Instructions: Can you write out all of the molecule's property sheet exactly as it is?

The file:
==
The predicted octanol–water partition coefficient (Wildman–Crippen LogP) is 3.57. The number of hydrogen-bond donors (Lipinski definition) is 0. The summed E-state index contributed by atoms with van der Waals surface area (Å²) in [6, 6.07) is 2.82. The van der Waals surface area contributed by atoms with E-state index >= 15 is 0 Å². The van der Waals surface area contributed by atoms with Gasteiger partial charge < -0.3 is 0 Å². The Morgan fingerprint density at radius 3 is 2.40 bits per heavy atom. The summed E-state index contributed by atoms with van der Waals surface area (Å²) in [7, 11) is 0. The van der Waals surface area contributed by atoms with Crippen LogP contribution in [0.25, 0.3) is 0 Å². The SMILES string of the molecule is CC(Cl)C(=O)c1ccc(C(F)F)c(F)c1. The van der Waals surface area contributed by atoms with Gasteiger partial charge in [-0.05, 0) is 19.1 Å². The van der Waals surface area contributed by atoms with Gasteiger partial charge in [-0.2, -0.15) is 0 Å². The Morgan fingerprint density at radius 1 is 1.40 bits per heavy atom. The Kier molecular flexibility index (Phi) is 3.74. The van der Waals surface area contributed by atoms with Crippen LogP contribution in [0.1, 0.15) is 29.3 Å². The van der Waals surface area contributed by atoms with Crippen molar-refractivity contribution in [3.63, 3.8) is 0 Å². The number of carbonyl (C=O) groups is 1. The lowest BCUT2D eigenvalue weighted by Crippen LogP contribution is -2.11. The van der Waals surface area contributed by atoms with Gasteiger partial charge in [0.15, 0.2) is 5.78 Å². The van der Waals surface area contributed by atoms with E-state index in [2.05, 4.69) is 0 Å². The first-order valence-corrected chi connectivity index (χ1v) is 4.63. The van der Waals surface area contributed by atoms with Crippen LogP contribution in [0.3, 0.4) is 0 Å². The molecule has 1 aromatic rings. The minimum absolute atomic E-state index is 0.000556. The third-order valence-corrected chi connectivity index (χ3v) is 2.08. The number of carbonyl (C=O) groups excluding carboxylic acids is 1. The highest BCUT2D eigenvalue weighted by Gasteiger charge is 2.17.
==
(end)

The predicted octanol–water partition coefficient (Wildman–Crippen LogP) is 3.57. The number of hydrogen-bond donors (Lipinski definition) is 0. The summed E-state index contributed by atoms with van der Waals surface area (Å²) in [6, 6.07) is 2.82. The van der Waals surface area contributed by atoms with E-state index >= 15 is 0 Å². The van der Waals surface area contributed by atoms with Gasteiger partial charge < -0.3 is 0 Å². The Morgan fingerprint density at radius 3 is 2.40 bits per heavy atom. The summed E-state index contributed by atoms with van der Waals surface area (Å²) in [7, 11) is 0. The van der Waals surface area contributed by atoms with Crippen LogP contribution in [0.25, 0.3) is 0 Å². The SMILES string of the molecule is CC(Cl)C(=O)c1ccc(C(F)F)c(F)c1. The van der Waals surface area contributed by atoms with Gasteiger partial charge in [-0.05, 0) is 19.1 Å². The van der Waals surface area contributed by atoms with Gasteiger partial charge in [-0.2, -0.15) is 0 Å². The Morgan fingerprint density at radius 1 is 1.40 bits per heavy atom. The Kier molecular flexibility index (Phi) is 3.74. The van der Waals surface area contributed by atoms with Crippen LogP contribution in [0.1, 0.15) is 29.3 Å². The van der Waals surface area contributed by atoms with Crippen molar-refractivity contribution in [3.63, 3.8) is 0 Å². The number of carbonyl (C=O) groups is 1. The lowest BCUT2D eigenvalue weighted by Crippen LogP contribution is -2.11. The van der Waals surface area contributed by atoms with Gasteiger partial charge in [0.15, 0.2) is 5.78 Å². The van der Waals surface area contributed by atoms with E-state index in [2.05, 4.69) is 0 Å². The first-order valence-corrected chi connectivity index (χ1v) is 4.63. The van der Waals surface area contributed by atoms with Crippen LogP contribution in [0.3, 0.4) is 0 Å². The molecule has 1 aromatic rings. The minimum absolute atomic E-state index is 0.000556. The third-order valence-corrected chi connectivity index (χ3v) is 2.08. The number of carbonyl (C=O) groups excluding carboxylic acids is 1. The highest BCUT2D eigenvalue weighted by Gasteiger charge is 2.17.